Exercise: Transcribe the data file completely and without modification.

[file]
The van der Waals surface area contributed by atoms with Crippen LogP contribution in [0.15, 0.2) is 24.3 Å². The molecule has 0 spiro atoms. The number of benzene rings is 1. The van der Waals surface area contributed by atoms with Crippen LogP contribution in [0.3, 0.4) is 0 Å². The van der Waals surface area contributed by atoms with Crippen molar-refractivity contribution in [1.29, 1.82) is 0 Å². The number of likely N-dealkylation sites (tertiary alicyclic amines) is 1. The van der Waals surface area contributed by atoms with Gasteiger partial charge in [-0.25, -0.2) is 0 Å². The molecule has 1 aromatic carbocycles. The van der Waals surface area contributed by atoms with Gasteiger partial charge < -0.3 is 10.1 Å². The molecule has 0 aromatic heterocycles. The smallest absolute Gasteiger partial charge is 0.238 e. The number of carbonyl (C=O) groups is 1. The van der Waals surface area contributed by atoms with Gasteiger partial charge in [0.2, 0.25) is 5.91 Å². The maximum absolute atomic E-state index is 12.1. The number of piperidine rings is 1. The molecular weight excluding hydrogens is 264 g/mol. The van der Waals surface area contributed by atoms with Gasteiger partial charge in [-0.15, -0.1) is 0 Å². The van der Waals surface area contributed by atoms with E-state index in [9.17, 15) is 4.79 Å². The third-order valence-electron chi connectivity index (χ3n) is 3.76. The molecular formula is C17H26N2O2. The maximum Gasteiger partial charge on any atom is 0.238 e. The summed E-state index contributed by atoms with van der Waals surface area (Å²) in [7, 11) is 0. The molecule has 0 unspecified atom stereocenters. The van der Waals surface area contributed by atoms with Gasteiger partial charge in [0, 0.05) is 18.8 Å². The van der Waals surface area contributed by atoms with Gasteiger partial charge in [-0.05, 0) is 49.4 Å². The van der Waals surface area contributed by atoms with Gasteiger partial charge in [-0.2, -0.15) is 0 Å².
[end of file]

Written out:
The van der Waals surface area contributed by atoms with Crippen LogP contribution in [0.15, 0.2) is 24.3 Å². The molecule has 0 spiro atoms. The number of benzene rings is 1. The van der Waals surface area contributed by atoms with Crippen LogP contribution in [0.3, 0.4) is 0 Å². The van der Waals surface area contributed by atoms with Crippen molar-refractivity contribution in [1.29, 1.82) is 0 Å². The number of likely N-dealkylation sites (tertiary alicyclic amines) is 1. The van der Waals surface area contributed by atoms with Gasteiger partial charge in [-0.25, -0.2) is 0 Å². The molecule has 1 aromatic carbocycles. The van der Waals surface area contributed by atoms with Gasteiger partial charge < -0.3 is 10.1 Å². The molecule has 0 aromatic heterocycles. The smallest absolute Gasteiger partial charge is 0.238 e. The number of carbonyl (C=O) groups is 1. The van der Waals surface area contributed by atoms with Gasteiger partial charge in [0.2, 0.25) is 5.91 Å². The maximum absolute atomic E-state index is 12.1. The number of piperidine rings is 1. The molecular weight excluding hydrogens is 264 g/mol. The van der Waals surface area contributed by atoms with Gasteiger partial charge in [-0.15, -0.1) is 0 Å². The van der Waals surface area contributed by atoms with E-state index in [9.17, 15) is 4.79 Å². The third-order valence-electron chi connectivity index (χ3n) is 3.76. The molecular formula is C17H26N2O2. The maximum Gasteiger partial charge on any atom is 0.238 e. The summed E-state index contributed by atoms with van der Waals surface area (Å²) in [7, 11) is 0. The molecule has 0 unspecified atom stereocenters. The van der Waals surface area contributed by atoms with Gasteiger partial charge in [0, 0.05) is 18.8 Å². The van der Waals surface area contributed by atoms with Gasteiger partial charge in [-0.05, 0) is 49.4 Å². The van der Waals surface area contributed by atoms with Gasteiger partial charge in [-0.2, -0.15) is 0 Å².